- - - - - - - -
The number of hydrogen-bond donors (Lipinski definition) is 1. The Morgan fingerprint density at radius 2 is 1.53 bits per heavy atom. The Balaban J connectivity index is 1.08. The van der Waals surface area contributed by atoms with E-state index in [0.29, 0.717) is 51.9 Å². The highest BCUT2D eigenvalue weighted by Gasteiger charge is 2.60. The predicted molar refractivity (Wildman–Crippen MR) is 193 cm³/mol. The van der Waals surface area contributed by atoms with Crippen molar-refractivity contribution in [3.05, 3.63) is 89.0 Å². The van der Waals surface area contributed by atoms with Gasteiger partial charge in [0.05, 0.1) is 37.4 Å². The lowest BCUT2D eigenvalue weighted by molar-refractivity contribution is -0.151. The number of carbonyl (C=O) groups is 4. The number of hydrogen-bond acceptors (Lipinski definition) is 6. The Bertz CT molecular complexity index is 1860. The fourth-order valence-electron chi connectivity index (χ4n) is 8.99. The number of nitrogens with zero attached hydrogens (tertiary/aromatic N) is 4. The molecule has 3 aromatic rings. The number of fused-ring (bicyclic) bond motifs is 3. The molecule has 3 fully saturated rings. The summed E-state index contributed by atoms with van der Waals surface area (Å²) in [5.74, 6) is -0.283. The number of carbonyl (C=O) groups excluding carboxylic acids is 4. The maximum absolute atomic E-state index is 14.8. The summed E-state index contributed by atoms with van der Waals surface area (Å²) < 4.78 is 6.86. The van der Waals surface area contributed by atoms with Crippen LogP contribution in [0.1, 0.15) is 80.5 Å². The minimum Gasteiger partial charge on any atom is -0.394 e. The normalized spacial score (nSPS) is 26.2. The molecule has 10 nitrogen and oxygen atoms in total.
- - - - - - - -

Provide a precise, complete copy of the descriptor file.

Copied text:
The number of hydrogen-bond donors (Lipinski definition) is 1. The Morgan fingerprint density at radius 2 is 1.53 bits per heavy atom. The Balaban J connectivity index is 1.08. The van der Waals surface area contributed by atoms with E-state index in [0.29, 0.717) is 51.9 Å². The highest BCUT2D eigenvalue weighted by Gasteiger charge is 2.60. The predicted molar refractivity (Wildman–Crippen MR) is 193 cm³/mol. The van der Waals surface area contributed by atoms with Crippen molar-refractivity contribution in [3.05, 3.63) is 89.0 Å². The van der Waals surface area contributed by atoms with Gasteiger partial charge in [0.05, 0.1) is 37.4 Å². The lowest BCUT2D eigenvalue weighted by molar-refractivity contribution is -0.151. The number of carbonyl (C=O) groups is 4. The number of hydrogen-bond acceptors (Lipinski definition) is 6. The Bertz CT molecular complexity index is 1860. The fourth-order valence-electron chi connectivity index (χ4n) is 8.99. The number of nitrogens with zero attached hydrogens (tertiary/aromatic N) is 4. The molecule has 3 aromatic rings. The number of fused-ring (bicyclic) bond motifs is 3. The molecule has 3 fully saturated rings. The summed E-state index contributed by atoms with van der Waals surface area (Å²) in [5.74, 6) is -0.283. The number of carbonyl (C=O) groups excluding carboxylic acids is 4. The maximum absolute atomic E-state index is 14.8. The summed E-state index contributed by atoms with van der Waals surface area (Å²) < 4.78 is 6.86. The van der Waals surface area contributed by atoms with Crippen LogP contribution in [0.1, 0.15) is 80.5 Å². The minimum Gasteiger partial charge on any atom is -0.394 e. The normalized spacial score (nSPS) is 26.2. The molecule has 10 nitrogen and oxygen atoms in total.